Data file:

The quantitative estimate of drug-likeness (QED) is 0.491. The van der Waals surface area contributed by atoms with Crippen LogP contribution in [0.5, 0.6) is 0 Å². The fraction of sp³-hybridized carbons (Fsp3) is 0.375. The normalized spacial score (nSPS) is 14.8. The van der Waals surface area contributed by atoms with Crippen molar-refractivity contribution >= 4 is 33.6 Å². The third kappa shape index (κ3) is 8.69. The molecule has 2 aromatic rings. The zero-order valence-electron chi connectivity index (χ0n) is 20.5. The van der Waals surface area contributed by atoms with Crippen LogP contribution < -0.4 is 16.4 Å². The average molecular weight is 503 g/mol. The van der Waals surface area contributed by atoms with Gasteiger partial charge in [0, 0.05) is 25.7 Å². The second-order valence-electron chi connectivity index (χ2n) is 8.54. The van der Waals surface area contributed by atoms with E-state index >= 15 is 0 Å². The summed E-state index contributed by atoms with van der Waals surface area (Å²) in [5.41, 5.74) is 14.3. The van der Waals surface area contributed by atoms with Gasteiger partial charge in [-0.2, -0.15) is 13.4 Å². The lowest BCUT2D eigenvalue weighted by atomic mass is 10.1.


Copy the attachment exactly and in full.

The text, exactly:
The quantitative estimate of drug-likeness (QED) is 0.491. The van der Waals surface area contributed by atoms with Crippen LogP contribution in [0.5, 0.6) is 0 Å². The fraction of sp³-hybridized carbons (Fsp3) is 0.375. The normalized spacial score (nSPS) is 14.8. The van der Waals surface area contributed by atoms with Crippen molar-refractivity contribution >= 4 is 33.6 Å². The third kappa shape index (κ3) is 8.69. The molecule has 2 aromatic rings. The zero-order valence-electron chi connectivity index (χ0n) is 20.5. The van der Waals surface area contributed by atoms with Crippen LogP contribution < -0.4 is 16.4 Å². The average molecular weight is 503 g/mol. The van der Waals surface area contributed by atoms with Gasteiger partial charge in [0, 0.05) is 25.7 Å². The second-order valence-electron chi connectivity index (χ2n) is 8.54. The van der Waals surface area contributed by atoms with E-state index >= 15 is 0 Å². The summed E-state index contributed by atoms with van der Waals surface area (Å²) in [5.41, 5.74) is 14.3. The van der Waals surface area contributed by atoms with Gasteiger partial charge in [-0.2, -0.15) is 13.4 Å². The lowest BCUT2D eigenvalue weighted by atomic mass is 10.1.